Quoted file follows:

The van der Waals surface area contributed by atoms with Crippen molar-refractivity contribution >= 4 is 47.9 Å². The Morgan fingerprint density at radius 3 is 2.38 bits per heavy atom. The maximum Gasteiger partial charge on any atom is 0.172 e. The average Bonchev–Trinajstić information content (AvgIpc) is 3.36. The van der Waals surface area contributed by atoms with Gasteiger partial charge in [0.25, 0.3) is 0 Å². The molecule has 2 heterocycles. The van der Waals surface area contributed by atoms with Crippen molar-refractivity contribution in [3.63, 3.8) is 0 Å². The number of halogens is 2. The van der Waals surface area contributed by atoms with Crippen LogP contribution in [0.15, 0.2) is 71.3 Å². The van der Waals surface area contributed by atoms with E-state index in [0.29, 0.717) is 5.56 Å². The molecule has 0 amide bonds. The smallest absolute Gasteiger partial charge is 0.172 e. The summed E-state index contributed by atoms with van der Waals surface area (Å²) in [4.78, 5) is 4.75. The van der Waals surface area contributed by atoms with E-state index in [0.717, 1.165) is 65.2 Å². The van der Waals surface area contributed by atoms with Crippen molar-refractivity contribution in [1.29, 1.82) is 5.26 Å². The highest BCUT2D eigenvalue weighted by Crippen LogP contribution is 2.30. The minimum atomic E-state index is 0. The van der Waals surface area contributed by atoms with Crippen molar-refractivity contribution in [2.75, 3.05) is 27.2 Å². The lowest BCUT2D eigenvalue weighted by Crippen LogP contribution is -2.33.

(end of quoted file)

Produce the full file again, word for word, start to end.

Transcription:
The van der Waals surface area contributed by atoms with Crippen molar-refractivity contribution >= 4 is 47.9 Å². The Morgan fingerprint density at radius 3 is 2.38 bits per heavy atom. The maximum Gasteiger partial charge on any atom is 0.172 e. The average Bonchev–Trinajstić information content (AvgIpc) is 3.36. The van der Waals surface area contributed by atoms with Gasteiger partial charge in [0.25, 0.3) is 0 Å². The molecule has 2 heterocycles. The van der Waals surface area contributed by atoms with Crippen molar-refractivity contribution in [3.63, 3.8) is 0 Å². The number of halogens is 2. The van der Waals surface area contributed by atoms with Crippen LogP contribution in [0.15, 0.2) is 71.3 Å². The van der Waals surface area contributed by atoms with E-state index in [0.29, 0.717) is 5.56 Å². The molecule has 0 amide bonds. The smallest absolute Gasteiger partial charge is 0.172 e. The summed E-state index contributed by atoms with van der Waals surface area (Å²) in [4.78, 5) is 4.75. The van der Waals surface area contributed by atoms with E-state index in [0.717, 1.165) is 65.2 Å². The van der Waals surface area contributed by atoms with Crippen molar-refractivity contribution in [1.29, 1.82) is 5.26 Å². The highest BCUT2D eigenvalue weighted by Crippen LogP contribution is 2.30. The minimum atomic E-state index is 0. The van der Waals surface area contributed by atoms with Crippen molar-refractivity contribution in [2.75, 3.05) is 27.2 Å². The lowest BCUT2D eigenvalue weighted by Crippen LogP contribution is -2.33.